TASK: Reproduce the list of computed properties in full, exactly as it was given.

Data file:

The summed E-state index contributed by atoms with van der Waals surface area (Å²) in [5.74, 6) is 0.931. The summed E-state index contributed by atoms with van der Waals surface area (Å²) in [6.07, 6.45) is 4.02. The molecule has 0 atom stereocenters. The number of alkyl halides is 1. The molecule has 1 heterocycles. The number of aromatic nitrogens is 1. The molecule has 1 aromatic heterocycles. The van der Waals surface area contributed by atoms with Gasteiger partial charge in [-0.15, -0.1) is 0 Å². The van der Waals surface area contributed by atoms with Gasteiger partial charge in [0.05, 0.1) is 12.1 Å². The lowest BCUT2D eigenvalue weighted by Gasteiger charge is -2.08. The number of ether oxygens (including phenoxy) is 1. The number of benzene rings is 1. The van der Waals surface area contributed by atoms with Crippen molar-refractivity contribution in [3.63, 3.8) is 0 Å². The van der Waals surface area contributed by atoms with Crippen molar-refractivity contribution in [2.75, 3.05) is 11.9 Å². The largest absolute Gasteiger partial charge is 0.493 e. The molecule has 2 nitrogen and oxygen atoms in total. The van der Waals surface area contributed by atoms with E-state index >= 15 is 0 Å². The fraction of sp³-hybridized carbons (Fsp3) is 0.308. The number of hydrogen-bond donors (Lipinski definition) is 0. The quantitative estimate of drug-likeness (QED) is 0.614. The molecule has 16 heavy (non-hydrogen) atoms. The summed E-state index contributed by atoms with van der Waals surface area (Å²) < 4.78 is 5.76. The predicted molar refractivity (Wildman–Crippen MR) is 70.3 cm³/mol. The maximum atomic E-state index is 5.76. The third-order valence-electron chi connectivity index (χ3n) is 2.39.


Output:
The summed E-state index contributed by atoms with van der Waals surface area (Å²) in [5.74, 6) is 0.931. The summed E-state index contributed by atoms with van der Waals surface area (Å²) in [6.07, 6.45) is 4.02. The molecule has 0 atom stereocenters. The number of alkyl halides is 1. The molecule has 1 heterocycles. The number of aromatic nitrogens is 1. The molecule has 1 aromatic heterocycles. The van der Waals surface area contributed by atoms with Gasteiger partial charge in [-0.15, -0.1) is 0 Å². The van der Waals surface area contributed by atoms with Gasteiger partial charge in [0.05, 0.1) is 12.1 Å². The lowest BCUT2D eigenvalue weighted by Gasteiger charge is -2.08. The number of ether oxygens (including phenoxy) is 1. The number of benzene rings is 1. The van der Waals surface area contributed by atoms with Crippen molar-refractivity contribution in [3.63, 3.8) is 0 Å². The van der Waals surface area contributed by atoms with Crippen molar-refractivity contribution in [2.75, 3.05) is 11.9 Å². The largest absolute Gasteiger partial charge is 0.493 e. The molecule has 2 nitrogen and oxygen atoms in total. The van der Waals surface area contributed by atoms with E-state index >= 15 is 0 Å². The fraction of sp³-hybridized carbons (Fsp3) is 0.308. The number of hydrogen-bond donors (Lipinski definition) is 0. The quantitative estimate of drug-likeness (QED) is 0.614. The molecule has 16 heavy (non-hydrogen) atoms. The summed E-state index contributed by atoms with van der Waals surface area (Å²) < 4.78 is 5.76. The predicted molar refractivity (Wildman–Crippen MR) is 70.3 cm³/mol. The maximum atomic E-state index is 5.76. The third-order valence-electron chi connectivity index (χ3n) is 2.39.